At times it seems like Into the Badlands struggles to find an identity. There are moments that draw inspiration from both Chinese and American culture, including spectacular kung fu fights and a charismatic antagonist who has a Southern American accent. Yet the more episodes you watch, it begins to meld nicely and the world opens up to some interesting, if not cliche, plot devices.
The series begins by introducing the Badlands, a region in a post-apocalyptic America that has been split amongst seven leaders called the Barons. While some modern conveniences have a place in this world, it’s shown that townships mostly forgo technology and have more modest accommodations. There are no TV screens, no computers, and guns have been completely replaced with blades and other melee weapons. There’s a feudal atmosphere that has been influenced by Asian cinema, though it is spoiled a bit by the use of cars. Characters regularly switch between traveling on horseback and automobile, which means there isn’t a consistent theme overall and calls back to my previous comments about the series struggling to find an identity. While the blend of Chinese and American cultures works for the most part, it’s little things like this that stop the audience from being completely immersed with the world.
The plot focuses on Sunny (Daniel Wu), the head Clipper – the series’ equivalent of a soldier – of Baron Quinn (Marton Csokas). One day Sunny encounters a teenage boy named M.K. (Aramis Knight) who has mysterious powers and is hinted to have come from a region beyond the Badlands. M.K.’s powers make him the target of several factions, including a Baron known as The Widow (Emily Beecham) who seeks to ignite tensions between the other Barons and establish her own rule. Throughout the six episodes we slowly learn that each character has their own motivations and goals, with Sunny in particular viewing M.K. as the key to leaving the Badlands.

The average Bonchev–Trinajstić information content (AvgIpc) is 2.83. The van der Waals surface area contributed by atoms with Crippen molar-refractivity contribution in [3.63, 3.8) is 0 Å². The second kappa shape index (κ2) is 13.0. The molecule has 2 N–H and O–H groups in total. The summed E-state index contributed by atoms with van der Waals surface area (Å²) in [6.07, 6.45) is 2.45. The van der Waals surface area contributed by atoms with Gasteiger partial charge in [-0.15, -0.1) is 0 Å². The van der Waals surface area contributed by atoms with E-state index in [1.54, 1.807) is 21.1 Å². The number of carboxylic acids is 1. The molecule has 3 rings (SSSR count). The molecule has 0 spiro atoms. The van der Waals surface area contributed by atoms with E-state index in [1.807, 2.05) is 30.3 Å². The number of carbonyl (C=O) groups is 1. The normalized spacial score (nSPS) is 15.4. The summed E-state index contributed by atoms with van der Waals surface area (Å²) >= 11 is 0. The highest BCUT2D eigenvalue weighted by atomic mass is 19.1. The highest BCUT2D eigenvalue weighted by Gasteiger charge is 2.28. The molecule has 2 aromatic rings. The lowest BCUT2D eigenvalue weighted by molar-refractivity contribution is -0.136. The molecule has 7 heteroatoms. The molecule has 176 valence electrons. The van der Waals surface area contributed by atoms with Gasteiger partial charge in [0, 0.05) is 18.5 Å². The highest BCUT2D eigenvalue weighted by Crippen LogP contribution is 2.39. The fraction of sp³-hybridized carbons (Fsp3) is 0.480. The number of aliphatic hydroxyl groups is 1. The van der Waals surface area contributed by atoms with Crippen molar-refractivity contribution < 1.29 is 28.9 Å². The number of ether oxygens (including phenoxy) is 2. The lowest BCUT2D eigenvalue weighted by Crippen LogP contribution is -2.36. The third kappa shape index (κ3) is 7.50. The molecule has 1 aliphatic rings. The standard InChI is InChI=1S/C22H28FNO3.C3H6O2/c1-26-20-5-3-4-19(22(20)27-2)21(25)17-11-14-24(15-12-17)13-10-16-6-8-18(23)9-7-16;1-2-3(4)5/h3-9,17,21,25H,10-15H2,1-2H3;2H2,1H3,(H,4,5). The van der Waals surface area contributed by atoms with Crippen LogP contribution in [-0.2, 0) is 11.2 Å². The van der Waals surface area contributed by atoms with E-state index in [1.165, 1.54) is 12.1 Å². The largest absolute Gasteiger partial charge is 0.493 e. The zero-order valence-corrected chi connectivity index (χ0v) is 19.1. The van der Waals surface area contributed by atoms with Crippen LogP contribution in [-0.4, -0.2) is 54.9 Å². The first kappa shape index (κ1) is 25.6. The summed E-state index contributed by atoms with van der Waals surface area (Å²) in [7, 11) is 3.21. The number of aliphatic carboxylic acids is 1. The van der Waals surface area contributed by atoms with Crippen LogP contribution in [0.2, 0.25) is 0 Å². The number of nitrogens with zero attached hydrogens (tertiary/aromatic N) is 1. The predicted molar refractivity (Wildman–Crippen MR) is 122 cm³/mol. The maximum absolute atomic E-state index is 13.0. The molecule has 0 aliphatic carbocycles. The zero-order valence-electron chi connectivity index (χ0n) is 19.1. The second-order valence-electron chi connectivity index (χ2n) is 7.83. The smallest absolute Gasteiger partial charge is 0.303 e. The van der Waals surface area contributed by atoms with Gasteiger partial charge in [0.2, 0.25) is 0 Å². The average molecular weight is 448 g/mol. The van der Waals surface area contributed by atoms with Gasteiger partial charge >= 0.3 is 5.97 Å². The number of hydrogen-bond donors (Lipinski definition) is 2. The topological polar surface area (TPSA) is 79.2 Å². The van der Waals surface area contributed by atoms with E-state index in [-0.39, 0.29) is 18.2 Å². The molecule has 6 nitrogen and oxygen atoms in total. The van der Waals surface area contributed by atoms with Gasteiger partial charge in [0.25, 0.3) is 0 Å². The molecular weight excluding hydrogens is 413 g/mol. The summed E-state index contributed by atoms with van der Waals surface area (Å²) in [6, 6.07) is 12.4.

The story is hugely character driven, and it’s interesting to see how the plot threads weave and entwine with each other. However they can be predictable and in some cases uninspiring. An example is M.K. falling in love with an assassin named Tilda (Ally Loannides). Tilda works for The Widow and is tasked with capturing M.K., but at the moment of truth she covers for him and pretends he doesn’t have any powers. It’s a love plot that has been done countless of times; there is little here that breaks new ground. Other plot points also feel rushed and underdeveloped, perhaps due to the season being a short six episodes. Baron Quinn has two wives and we briefly see the women quarrel over his affection. Suddenly they get along, and then attempt to betray each other again in the next episode. There’s a lot going on throughout the season which hurts the potential for greater character development elsewhere. Also, be warned season one ends on a significant cliff hanger and many plots are left unresolved.
The chemistry between the actors is natural and pleasant. Being a youngster, M.K. doesn’t always see eye to eye with Sunny, so the tension between the two offers some laughs. Csokas’ portrayal of Quinn is also superb, with the Southern gentleman having just enough insanity in his persona that you immediately feel the danger when he is on screen. Characters are believable which helps you understand their motivations.
Into the Badlands also features some incredible action scenes. Nearly every episode has a few kung fu or sword fights, and the director was not shy to include gore. Every sword slash sees blood squirting all around, and at times Sunny will snap the necks of his enemies. Inspiration has clearly come from classic martial arts films, with stunning acrobatic movements making the fights memorable and inspiring.
If you like action films and tv shows or are a fan of Chinese cinema then Into the Badlands will immediately appeal to you. For all its flaws and some lack of originality, there’s quality acting and above all else, decent entertainment. If you’re looking for something original or with a more thought provoking plot, then you need not apply.
- Amazing fight scenes - Great chemistry between actors
- Struggles to find its identity - Plots are too predictable and not original